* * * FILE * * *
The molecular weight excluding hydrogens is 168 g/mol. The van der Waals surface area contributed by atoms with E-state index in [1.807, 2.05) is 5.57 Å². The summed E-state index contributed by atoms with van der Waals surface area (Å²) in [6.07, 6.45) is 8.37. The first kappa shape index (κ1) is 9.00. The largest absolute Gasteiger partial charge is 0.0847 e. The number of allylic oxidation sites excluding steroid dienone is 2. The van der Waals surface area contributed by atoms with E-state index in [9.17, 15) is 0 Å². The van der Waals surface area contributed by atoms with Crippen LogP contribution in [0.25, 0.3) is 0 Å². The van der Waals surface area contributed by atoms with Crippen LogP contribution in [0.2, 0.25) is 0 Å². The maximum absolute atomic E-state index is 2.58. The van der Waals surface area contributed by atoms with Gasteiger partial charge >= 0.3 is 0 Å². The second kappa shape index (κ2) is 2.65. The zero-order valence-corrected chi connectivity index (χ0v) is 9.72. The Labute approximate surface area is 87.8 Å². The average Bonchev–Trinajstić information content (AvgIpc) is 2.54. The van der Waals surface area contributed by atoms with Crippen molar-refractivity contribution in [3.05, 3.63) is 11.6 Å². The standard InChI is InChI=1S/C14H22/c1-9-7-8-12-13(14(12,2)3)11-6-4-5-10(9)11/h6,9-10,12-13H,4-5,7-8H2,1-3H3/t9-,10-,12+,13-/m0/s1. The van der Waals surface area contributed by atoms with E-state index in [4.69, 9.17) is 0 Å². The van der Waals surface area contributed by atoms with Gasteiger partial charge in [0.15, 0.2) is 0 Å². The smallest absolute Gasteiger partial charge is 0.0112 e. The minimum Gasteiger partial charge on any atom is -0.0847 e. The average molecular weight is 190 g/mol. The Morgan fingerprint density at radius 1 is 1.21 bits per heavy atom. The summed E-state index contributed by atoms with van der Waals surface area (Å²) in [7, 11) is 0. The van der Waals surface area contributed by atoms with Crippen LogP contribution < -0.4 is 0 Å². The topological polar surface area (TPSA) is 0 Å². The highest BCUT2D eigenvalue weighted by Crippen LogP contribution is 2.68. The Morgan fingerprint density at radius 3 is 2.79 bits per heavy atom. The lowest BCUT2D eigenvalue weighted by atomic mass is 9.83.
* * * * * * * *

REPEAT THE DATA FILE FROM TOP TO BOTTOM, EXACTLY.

The molecular weight excluding hydrogens is 168 g/mol. The van der Waals surface area contributed by atoms with E-state index in [1.807, 2.05) is 5.57 Å². The summed E-state index contributed by atoms with van der Waals surface area (Å²) in [6.07, 6.45) is 8.37. The first kappa shape index (κ1) is 9.00. The largest absolute Gasteiger partial charge is 0.0847 e. The number of allylic oxidation sites excluding steroid dienone is 2. The van der Waals surface area contributed by atoms with E-state index in [9.17, 15) is 0 Å². The van der Waals surface area contributed by atoms with Crippen LogP contribution in [0.25, 0.3) is 0 Å². The van der Waals surface area contributed by atoms with Crippen LogP contribution in [0.2, 0.25) is 0 Å². The maximum absolute atomic E-state index is 2.58. The van der Waals surface area contributed by atoms with Gasteiger partial charge >= 0.3 is 0 Å². The second kappa shape index (κ2) is 2.65. The zero-order valence-corrected chi connectivity index (χ0v) is 9.72. The Labute approximate surface area is 87.8 Å². The average Bonchev–Trinajstić information content (AvgIpc) is 2.54. The van der Waals surface area contributed by atoms with Crippen molar-refractivity contribution in [3.05, 3.63) is 11.6 Å². The standard InChI is InChI=1S/C14H22/c1-9-7-8-12-13(14(12,2)3)11-6-4-5-10(9)11/h6,9-10,12-13H,4-5,7-8H2,1-3H3/t9-,10-,12+,13-/m0/s1. The van der Waals surface area contributed by atoms with E-state index in [4.69, 9.17) is 0 Å². The van der Waals surface area contributed by atoms with Gasteiger partial charge in [0.15, 0.2) is 0 Å². The smallest absolute Gasteiger partial charge is 0.0112 e. The minimum Gasteiger partial charge on any atom is -0.0847 e. The average molecular weight is 190 g/mol. The Morgan fingerprint density at radius 1 is 1.21 bits per heavy atom. The summed E-state index contributed by atoms with van der Waals surface area (Å²) in [7, 11) is 0. The van der Waals surface area contributed by atoms with Crippen LogP contribution < -0.4 is 0 Å². The topological polar surface area (TPSA) is 0 Å². The highest BCUT2D eigenvalue weighted by Crippen LogP contribution is 2.68. The Morgan fingerprint density at radius 3 is 2.79 bits per heavy atom. The lowest BCUT2D eigenvalue weighted by atomic mass is 9.83.